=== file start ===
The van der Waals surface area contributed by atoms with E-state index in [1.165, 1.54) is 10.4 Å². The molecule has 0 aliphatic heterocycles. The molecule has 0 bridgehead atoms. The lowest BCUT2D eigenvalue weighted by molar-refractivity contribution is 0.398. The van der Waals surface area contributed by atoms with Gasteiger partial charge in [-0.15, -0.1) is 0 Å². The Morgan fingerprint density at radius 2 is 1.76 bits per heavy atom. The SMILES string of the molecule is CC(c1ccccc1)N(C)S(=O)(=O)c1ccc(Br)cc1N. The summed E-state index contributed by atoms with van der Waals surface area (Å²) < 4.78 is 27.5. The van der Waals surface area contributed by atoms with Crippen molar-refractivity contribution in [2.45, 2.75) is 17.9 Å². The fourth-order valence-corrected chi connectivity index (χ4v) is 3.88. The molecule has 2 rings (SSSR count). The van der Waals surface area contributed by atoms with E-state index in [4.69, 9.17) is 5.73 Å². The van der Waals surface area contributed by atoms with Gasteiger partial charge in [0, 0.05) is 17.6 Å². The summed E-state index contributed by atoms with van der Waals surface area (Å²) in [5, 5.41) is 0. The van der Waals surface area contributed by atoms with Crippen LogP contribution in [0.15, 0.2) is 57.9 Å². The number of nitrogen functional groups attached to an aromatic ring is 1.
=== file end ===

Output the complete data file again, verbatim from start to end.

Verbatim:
The van der Waals surface area contributed by atoms with E-state index in [1.165, 1.54) is 10.4 Å². The molecule has 0 aliphatic heterocycles. The molecule has 0 bridgehead atoms. The lowest BCUT2D eigenvalue weighted by molar-refractivity contribution is 0.398. The van der Waals surface area contributed by atoms with Gasteiger partial charge in [-0.15, -0.1) is 0 Å². The Morgan fingerprint density at radius 2 is 1.76 bits per heavy atom. The SMILES string of the molecule is CC(c1ccccc1)N(C)S(=O)(=O)c1ccc(Br)cc1N. The summed E-state index contributed by atoms with van der Waals surface area (Å²) < 4.78 is 27.5. The van der Waals surface area contributed by atoms with Crippen molar-refractivity contribution in [2.45, 2.75) is 17.9 Å². The fourth-order valence-corrected chi connectivity index (χ4v) is 3.88. The molecule has 2 rings (SSSR count). The van der Waals surface area contributed by atoms with E-state index in [4.69, 9.17) is 5.73 Å². The van der Waals surface area contributed by atoms with Gasteiger partial charge in [0, 0.05) is 17.6 Å². The summed E-state index contributed by atoms with van der Waals surface area (Å²) in [5, 5.41) is 0. The van der Waals surface area contributed by atoms with Crippen LogP contribution in [0.15, 0.2) is 57.9 Å². The number of nitrogen functional groups attached to an aromatic ring is 1.